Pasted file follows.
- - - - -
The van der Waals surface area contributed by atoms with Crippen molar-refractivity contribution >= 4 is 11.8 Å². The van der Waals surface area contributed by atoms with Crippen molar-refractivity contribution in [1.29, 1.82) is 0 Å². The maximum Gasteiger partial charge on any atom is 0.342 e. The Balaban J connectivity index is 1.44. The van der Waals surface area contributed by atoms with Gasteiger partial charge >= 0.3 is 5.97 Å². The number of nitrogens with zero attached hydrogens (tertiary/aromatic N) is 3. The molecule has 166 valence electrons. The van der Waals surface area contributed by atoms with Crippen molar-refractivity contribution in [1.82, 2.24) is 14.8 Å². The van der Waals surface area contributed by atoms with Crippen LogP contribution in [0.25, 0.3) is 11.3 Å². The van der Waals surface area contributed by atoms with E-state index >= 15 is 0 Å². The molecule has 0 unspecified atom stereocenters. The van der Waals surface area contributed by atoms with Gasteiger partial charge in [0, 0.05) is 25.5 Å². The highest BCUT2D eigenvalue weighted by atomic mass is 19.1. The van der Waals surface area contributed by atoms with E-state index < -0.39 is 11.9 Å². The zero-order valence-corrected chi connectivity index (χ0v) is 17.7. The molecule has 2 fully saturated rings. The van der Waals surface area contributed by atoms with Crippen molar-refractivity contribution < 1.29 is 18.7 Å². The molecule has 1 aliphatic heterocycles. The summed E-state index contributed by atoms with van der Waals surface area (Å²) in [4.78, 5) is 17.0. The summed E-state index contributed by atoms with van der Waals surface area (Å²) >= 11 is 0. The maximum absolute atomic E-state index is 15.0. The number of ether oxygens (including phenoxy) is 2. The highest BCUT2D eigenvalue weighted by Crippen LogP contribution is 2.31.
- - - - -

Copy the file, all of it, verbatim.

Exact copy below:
The van der Waals surface area contributed by atoms with Crippen molar-refractivity contribution >= 4 is 11.8 Å². The van der Waals surface area contributed by atoms with Crippen molar-refractivity contribution in [1.29, 1.82) is 0 Å². The maximum Gasteiger partial charge on any atom is 0.342 e. The Balaban J connectivity index is 1.44. The van der Waals surface area contributed by atoms with Gasteiger partial charge >= 0.3 is 5.97 Å². The number of nitrogens with zero attached hydrogens (tertiary/aromatic N) is 3. The molecule has 166 valence electrons. The van der Waals surface area contributed by atoms with Crippen molar-refractivity contribution in [1.82, 2.24) is 14.8 Å². The van der Waals surface area contributed by atoms with Crippen LogP contribution in [0.25, 0.3) is 11.3 Å². The van der Waals surface area contributed by atoms with E-state index >= 15 is 0 Å². The molecule has 0 unspecified atom stereocenters. The van der Waals surface area contributed by atoms with Gasteiger partial charge in [0, 0.05) is 25.5 Å². The highest BCUT2D eigenvalue weighted by atomic mass is 19.1. The van der Waals surface area contributed by atoms with E-state index < -0.39 is 11.9 Å². The zero-order valence-corrected chi connectivity index (χ0v) is 17.7. The molecule has 2 fully saturated rings. The van der Waals surface area contributed by atoms with Crippen molar-refractivity contribution < 1.29 is 18.7 Å². The molecule has 1 aliphatic heterocycles. The summed E-state index contributed by atoms with van der Waals surface area (Å²) in [4.78, 5) is 17.0. The summed E-state index contributed by atoms with van der Waals surface area (Å²) >= 11 is 0. The maximum absolute atomic E-state index is 15.0. The number of ether oxygens (including phenoxy) is 2. The highest BCUT2D eigenvalue weighted by Crippen LogP contribution is 2.31.